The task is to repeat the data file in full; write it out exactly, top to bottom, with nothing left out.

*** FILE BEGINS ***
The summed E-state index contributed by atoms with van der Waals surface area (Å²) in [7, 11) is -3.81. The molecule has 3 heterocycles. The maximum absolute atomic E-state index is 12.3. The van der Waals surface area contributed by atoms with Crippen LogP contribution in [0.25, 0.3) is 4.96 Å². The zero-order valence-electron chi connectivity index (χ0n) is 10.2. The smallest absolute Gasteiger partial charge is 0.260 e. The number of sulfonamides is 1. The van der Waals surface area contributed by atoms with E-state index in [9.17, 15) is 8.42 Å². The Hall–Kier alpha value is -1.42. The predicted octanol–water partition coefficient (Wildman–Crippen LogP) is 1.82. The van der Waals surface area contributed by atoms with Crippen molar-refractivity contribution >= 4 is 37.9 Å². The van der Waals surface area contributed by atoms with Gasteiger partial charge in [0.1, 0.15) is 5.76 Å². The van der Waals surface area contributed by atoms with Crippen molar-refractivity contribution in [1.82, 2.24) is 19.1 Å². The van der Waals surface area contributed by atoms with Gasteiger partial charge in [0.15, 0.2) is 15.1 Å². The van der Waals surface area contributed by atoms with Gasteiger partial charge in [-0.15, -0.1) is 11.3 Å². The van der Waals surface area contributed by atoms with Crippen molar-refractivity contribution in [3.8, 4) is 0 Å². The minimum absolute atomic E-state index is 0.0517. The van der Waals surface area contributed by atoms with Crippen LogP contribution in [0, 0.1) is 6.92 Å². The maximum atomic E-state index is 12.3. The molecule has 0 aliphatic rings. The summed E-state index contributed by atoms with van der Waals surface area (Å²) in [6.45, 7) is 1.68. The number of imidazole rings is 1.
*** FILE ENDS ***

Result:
The summed E-state index contributed by atoms with van der Waals surface area (Å²) in [7, 11) is -3.81. The molecule has 3 heterocycles. The maximum absolute atomic E-state index is 12.3. The van der Waals surface area contributed by atoms with Crippen LogP contribution in [0.25, 0.3) is 4.96 Å². The zero-order valence-electron chi connectivity index (χ0n) is 10.2. The smallest absolute Gasteiger partial charge is 0.260 e. The number of sulfonamides is 1. The van der Waals surface area contributed by atoms with E-state index in [9.17, 15) is 8.42 Å². The Hall–Kier alpha value is -1.42. The predicted octanol–water partition coefficient (Wildman–Crippen LogP) is 1.82. The van der Waals surface area contributed by atoms with Crippen molar-refractivity contribution >= 4 is 37.9 Å². The van der Waals surface area contributed by atoms with Gasteiger partial charge in [0.1, 0.15) is 5.76 Å². The van der Waals surface area contributed by atoms with Crippen molar-refractivity contribution in [1.82, 2.24) is 19.1 Å². The van der Waals surface area contributed by atoms with Gasteiger partial charge in [0.15, 0.2) is 15.1 Å². The van der Waals surface area contributed by atoms with Gasteiger partial charge in [-0.15, -0.1) is 11.3 Å². The van der Waals surface area contributed by atoms with Crippen molar-refractivity contribution in [3.8, 4) is 0 Å². The minimum absolute atomic E-state index is 0.0517. The van der Waals surface area contributed by atoms with Crippen LogP contribution in [0, 0.1) is 6.92 Å². The maximum atomic E-state index is 12.3. The molecule has 0 aliphatic rings. The summed E-state index contributed by atoms with van der Waals surface area (Å²) in [6.45, 7) is 1.68. The number of imidazole rings is 1.